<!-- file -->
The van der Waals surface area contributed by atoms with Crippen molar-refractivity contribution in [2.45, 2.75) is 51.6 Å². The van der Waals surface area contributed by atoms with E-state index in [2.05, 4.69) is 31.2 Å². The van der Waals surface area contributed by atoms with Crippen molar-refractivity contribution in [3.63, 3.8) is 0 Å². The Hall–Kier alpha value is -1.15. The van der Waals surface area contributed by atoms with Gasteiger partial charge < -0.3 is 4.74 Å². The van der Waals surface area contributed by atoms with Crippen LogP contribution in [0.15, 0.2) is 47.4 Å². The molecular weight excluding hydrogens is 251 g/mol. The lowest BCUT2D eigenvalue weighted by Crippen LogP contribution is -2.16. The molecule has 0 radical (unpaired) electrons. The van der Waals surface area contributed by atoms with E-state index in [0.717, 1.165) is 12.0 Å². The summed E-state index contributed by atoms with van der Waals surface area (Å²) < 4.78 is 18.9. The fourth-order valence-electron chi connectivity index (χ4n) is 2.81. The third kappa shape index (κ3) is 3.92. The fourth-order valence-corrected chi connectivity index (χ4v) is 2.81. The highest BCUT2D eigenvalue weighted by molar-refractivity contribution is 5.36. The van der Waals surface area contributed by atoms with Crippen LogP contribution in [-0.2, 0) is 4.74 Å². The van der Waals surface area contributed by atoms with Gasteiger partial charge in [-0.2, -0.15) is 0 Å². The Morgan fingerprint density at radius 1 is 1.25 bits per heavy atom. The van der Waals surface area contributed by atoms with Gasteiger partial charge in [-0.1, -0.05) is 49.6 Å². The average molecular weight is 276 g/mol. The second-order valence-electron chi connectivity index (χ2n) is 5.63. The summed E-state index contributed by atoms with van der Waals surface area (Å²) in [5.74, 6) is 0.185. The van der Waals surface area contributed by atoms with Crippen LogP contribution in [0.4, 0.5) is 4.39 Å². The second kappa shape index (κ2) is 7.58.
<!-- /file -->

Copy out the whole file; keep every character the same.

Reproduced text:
The van der Waals surface area contributed by atoms with Crippen molar-refractivity contribution in [2.45, 2.75) is 51.6 Å². The van der Waals surface area contributed by atoms with E-state index in [2.05, 4.69) is 31.2 Å². The van der Waals surface area contributed by atoms with Crippen molar-refractivity contribution in [3.63, 3.8) is 0 Å². The Hall–Kier alpha value is -1.15. The van der Waals surface area contributed by atoms with Gasteiger partial charge < -0.3 is 4.74 Å². The van der Waals surface area contributed by atoms with Crippen LogP contribution in [0.15, 0.2) is 47.4 Å². The molecular weight excluding hydrogens is 251 g/mol. The lowest BCUT2D eigenvalue weighted by Crippen LogP contribution is -2.16. The molecule has 0 radical (unpaired) electrons. The van der Waals surface area contributed by atoms with E-state index in [0.717, 1.165) is 12.0 Å². The summed E-state index contributed by atoms with van der Waals surface area (Å²) < 4.78 is 18.9. The fourth-order valence-electron chi connectivity index (χ4n) is 2.81. The third kappa shape index (κ3) is 3.92. The fourth-order valence-corrected chi connectivity index (χ4v) is 2.81. The highest BCUT2D eigenvalue weighted by molar-refractivity contribution is 5.36. The van der Waals surface area contributed by atoms with Crippen LogP contribution in [-0.2, 0) is 4.74 Å². The van der Waals surface area contributed by atoms with Gasteiger partial charge in [-0.2, -0.15) is 0 Å². The Morgan fingerprint density at radius 1 is 1.25 bits per heavy atom. The van der Waals surface area contributed by atoms with Gasteiger partial charge in [-0.1, -0.05) is 49.6 Å². The average molecular weight is 276 g/mol. The second-order valence-electron chi connectivity index (χ2n) is 5.63. The summed E-state index contributed by atoms with van der Waals surface area (Å²) in [5.74, 6) is 0.185. The van der Waals surface area contributed by atoms with Crippen LogP contribution in [0.4, 0.5) is 4.39 Å². The second kappa shape index (κ2) is 7.58.